IN RE: E.R.H.W., MINOR APPEAL OF: R.W., FATHER IN RE: M.L.W., MINOR APPEAL OF: R.W., FATHER IN RE: R.L.W., JR., MINOR APPEAL OF: R.W., FATHER
Appeal from the Decree of September 19, 2012, in the Court of Common Pleas of Berks County, Orphans' Court at Nos. 82360, 82361, 82362
BEFORE: FORD ELLIOTT, P.J.E., WECHT and COLVILLE [*], JJ.
R.W. ("Father") appeals from the decrees dated September 19, 2012, in the Court of Common Pleas of Berks County, involuntarily terminating his parental rights to his two sons, M.L.W., born in January of 2007, and R.L.W., Jr., born in March of 2010, and his daughter, E.R.-H.W., born in March of 2011 (collectively, "the Children"). We affirm the decrees.
In April of 2007, this family came to the attention of the Berks County Children and Youth Services ("CYS") due to a referral from an agency in Broome County, New York, indicating, inter alia, that B.A.K. ("Mother") and Father relocated to Berks County, Pennsylvania, and were not able to care for M.L.W. without assistance from a competent adult. CYS made a referral to the Youth Advocate Program, Inc. for in-home parenting instruction, and CYS developed a safety plan that Mother and Father would reside with M.L.W. at the home of M.L.W.'s paternal grandparents, who would provide appropriate supervision at all times. On April 18, 2007, the trial court placed M.L.W. in the emergency protective custody of CYS because Mother and Father violated the safety plan. A dependency petition was filed. However, the trial court returned M.L.W. to Mother and Father in December of 2007 and dismissed the petition.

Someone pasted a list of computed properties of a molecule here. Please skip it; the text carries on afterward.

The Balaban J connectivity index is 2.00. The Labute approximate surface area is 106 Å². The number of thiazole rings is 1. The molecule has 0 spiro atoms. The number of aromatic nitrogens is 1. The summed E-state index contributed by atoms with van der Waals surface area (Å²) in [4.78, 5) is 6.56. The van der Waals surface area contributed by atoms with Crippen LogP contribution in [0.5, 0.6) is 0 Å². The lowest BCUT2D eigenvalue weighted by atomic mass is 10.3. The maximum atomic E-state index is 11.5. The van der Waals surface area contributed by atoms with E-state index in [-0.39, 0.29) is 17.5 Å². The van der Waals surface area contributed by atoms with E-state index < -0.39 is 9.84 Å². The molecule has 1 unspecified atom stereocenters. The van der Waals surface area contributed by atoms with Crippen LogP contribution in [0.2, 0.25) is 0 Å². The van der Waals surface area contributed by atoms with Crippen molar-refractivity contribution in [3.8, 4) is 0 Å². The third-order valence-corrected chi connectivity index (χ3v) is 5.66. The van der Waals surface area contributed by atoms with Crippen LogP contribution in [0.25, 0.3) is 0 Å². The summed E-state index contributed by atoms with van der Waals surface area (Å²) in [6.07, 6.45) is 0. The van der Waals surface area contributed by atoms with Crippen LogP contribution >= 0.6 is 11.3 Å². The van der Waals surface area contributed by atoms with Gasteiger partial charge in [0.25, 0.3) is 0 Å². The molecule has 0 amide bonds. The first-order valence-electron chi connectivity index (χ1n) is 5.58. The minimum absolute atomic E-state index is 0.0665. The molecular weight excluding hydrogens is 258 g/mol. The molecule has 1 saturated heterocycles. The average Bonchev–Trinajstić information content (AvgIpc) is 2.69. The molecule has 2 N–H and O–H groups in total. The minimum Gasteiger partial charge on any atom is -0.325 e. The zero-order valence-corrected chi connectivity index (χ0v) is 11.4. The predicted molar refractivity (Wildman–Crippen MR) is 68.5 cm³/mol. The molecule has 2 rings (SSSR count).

During the early life of the two older children, CYS continued to receive reports, aptly described by the trial court as follows, in relevant part:
. . . CYS continued to receive reports regarding . . . issues of Mother screaming and swearing at one or more of the children and using inappropriate physical discipline, including strikes to the head with her hand or flip-flops. There were also reports of Mother and Father associating with individuals who were deemed to be unsafe around children. . . . There were also reports of Father being violent and refusing to discipline M.L.W. for fear that 'he would kill him.' Mother and Father were reported to pawn [M.L.W.] off on neighbors as well as to have sex in front of [M.L.W.].
Over the years there was also an ongoing concern about the physical health of the children. A number of referrals were made about Mother and Father's failure to appropriately feed the children and M.L.W., in particular, was still drinking from a bottle at the age of two. M.L.W. was also consistently observed to have a low weight and nutritional concerns. There were ongoing reports of untreated or, at best, sporadically treated MRSA, impetigo, scabies, fungal infections, and lice and bedbug problems. . . .